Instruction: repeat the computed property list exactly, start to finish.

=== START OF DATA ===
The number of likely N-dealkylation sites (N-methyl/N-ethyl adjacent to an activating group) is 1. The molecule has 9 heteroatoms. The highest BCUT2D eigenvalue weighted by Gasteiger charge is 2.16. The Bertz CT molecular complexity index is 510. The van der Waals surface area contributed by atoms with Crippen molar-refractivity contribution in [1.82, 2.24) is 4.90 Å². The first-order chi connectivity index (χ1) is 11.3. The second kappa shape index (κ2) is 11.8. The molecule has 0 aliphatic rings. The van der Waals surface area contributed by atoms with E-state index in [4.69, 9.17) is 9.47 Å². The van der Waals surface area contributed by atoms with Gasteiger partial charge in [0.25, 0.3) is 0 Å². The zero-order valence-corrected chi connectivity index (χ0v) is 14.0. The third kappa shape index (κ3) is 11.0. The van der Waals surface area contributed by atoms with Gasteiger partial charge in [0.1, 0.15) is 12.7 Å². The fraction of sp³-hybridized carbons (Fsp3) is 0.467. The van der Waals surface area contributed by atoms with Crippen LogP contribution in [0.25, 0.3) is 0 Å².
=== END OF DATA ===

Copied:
The number of likely N-dealkylation sites (N-methyl/N-ethyl adjacent to an activating group) is 1. The molecule has 9 heteroatoms. The highest BCUT2D eigenvalue weighted by Gasteiger charge is 2.16. The Bertz CT molecular complexity index is 510. The van der Waals surface area contributed by atoms with Crippen molar-refractivity contribution in [1.82, 2.24) is 4.90 Å². The first-order chi connectivity index (χ1) is 11.3. The second kappa shape index (κ2) is 11.8. The molecule has 0 aliphatic rings. The van der Waals surface area contributed by atoms with E-state index in [4.69, 9.17) is 9.47 Å². The van der Waals surface area contributed by atoms with Gasteiger partial charge in [0.25, 0.3) is 0 Å². The zero-order valence-corrected chi connectivity index (χ0v) is 14.0. The third kappa shape index (κ3) is 11.0. The van der Waals surface area contributed by atoms with Gasteiger partial charge in [0.1, 0.15) is 12.7 Å². The fraction of sp³-hybridized carbons (Fsp3) is 0.467. The van der Waals surface area contributed by atoms with Crippen LogP contribution in [0.25, 0.3) is 0 Å².